The Valdosta Daily Times
Plainly speaking, the South Georgia Regional Library is in bad shape. Half of the red-brick building was constructed in 1966, and the other in 1995.
Walking in, the atmosphere seems stuffy and archaic — stained ceiling tiles and old carpet, color-neutral walls and little decoration.
The wiring intended to service the computers is buried in the floor and unable to meet current internet standards, and the machines—35 to process 7,000 logins a month—are all clustered together in one area.
The HVAC system is antiquated, riddled with patches and still slowly disintegrating, and replacement of the system would cost upward of $2 million.
Outside, landscaping is lacking, tree roots have broken through the surface of the choked parking lot, and the mortar between the bricks has been eaten away in places over time, creating an environment for bees.
To reiterate: there are honeybees living in the brick walls of the library.
Director Kelly Lenz and Systems Administrator Sean Strickland are hoping to see the construction of a new library that will meet the current needs as well as provide a solution to these problems.
The new library will be funded with the seventh cycle of the Special Purpose Local Option Sales Tax, which will appear on the Nov. 6 ballot, and will solve the two major problems that plague the current building.
“It’s a combination of dilapidation plus the building not being built for what we need,” Strickland said. “It’s really just a brick-and-mortar building with a flat roof. It’s just really past its prime.”
The library is about 32,000 square feet, which, according to Lenz, is far short of current Georgia library standards. Considering the number of citizens of the greater Valdosta area the library serves, it should measure at least 62,000 square feet.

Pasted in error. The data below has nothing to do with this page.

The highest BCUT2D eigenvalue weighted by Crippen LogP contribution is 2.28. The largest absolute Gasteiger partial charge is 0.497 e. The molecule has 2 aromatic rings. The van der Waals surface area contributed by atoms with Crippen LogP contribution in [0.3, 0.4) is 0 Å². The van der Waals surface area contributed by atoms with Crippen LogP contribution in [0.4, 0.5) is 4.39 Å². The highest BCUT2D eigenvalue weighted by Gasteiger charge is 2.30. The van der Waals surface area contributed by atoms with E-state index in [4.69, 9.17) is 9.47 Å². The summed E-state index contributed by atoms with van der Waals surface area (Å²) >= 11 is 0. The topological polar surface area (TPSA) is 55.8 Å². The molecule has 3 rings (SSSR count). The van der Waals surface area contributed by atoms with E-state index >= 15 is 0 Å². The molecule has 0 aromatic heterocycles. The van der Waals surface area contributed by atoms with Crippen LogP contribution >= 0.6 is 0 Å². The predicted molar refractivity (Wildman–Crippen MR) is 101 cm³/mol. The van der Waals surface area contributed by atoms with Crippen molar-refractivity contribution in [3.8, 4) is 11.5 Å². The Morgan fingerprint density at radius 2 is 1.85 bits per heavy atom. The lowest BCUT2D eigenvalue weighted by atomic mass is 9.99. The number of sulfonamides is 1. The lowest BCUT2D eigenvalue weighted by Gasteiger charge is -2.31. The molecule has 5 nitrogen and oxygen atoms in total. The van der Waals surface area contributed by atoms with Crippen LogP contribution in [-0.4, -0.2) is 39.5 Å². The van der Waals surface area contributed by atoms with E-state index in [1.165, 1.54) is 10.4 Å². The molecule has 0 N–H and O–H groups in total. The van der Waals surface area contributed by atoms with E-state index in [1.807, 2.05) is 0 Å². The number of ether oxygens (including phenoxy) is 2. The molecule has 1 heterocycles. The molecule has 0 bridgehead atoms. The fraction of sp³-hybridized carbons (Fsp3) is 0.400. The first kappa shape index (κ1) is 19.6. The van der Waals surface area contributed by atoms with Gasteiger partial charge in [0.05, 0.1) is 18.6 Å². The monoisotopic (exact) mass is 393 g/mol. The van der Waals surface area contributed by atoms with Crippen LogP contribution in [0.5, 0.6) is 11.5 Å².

“We’re supposed to have .6 square feet per capita,” Lenz said. “We also don’t have enough space to house a collection of the recommended two books per capita.”
Much of the library’s services are operating at maximum capacity, but perhaps the most notable is the limited number of computers. Numbers show the library needs at least 60 more computers to meet library standards.
“People need computer access to fill out job applications online, work on resumes, to do their taxes, e-mail family members,” Lenz said. “There is a large percentage of people in Lowndes who do not own or know how to use a computer.”
The library offers classes for basic computer skills, and more computers would make that service more efficient. But even if the library received more
computers, the permanent wiring below the floor is inadequate for current technological needs.
The wiring is limited to outlets buried in the floor, which were poured into the foundation when the building was constructed 45 years ago, when typewriters were still popular and the internet was something out of sci-fi films, if a notion at all.
Both halves of the building were built before the technology revolution of the last 15 years, Strickland explained. But the new building will not only provide capacity for current technology, but also be adaptable to later needs.
The new library will be designed with raised, modular flooring built to be removed in the event an update to electrical routing is deemed necessary.
“Whatever the new thing ends up being, we can take the old out and put the new in because it’s not buried in the floor,” Strickland said. “What we have now, there’s no way to get into it, no pulling out of the conduit, no changing it, no upgrading it.”
If all these problems weren’t enough, the constant repair of problems with the inefficient HVAC system have become exhausting for library personnel.
A new building will save between 20 and 50 percent in costs to operate. More, the building will use a green design that incorporates natural light to improve electrical efficiency.
The parking lot in the current building serves only a maximum of 75 patrons, when the library often sees numbers around 300 on nights when meetings are held.
The roof, built on a flat plane, collects water during thunderstorms and leaks down into the ceiling tiles, leading to stains and mold.
The moisture also poses a threat to some irreplaceable documents housed in the library of which there are no other copies, such as the Heritage Collection.
Bees in the walls might seem a ridiculous claim, but the library on several occasions has attempted to drive out a colony that has staked a claim between the bricks.
The bees just keep returning. There is no way to remove the entire colony and seal the wall without tearing out and relaying the bricks themselves — yet another expense the library can’t afford.
If SPLOST doesn’t pass, the library will continue operating as-is: inefficiently, using the limited space and aged systems as best as possible.
And the bees will remain, maybe to the point where patrons can come in and get a free piece of honeycomb, Lenz joked.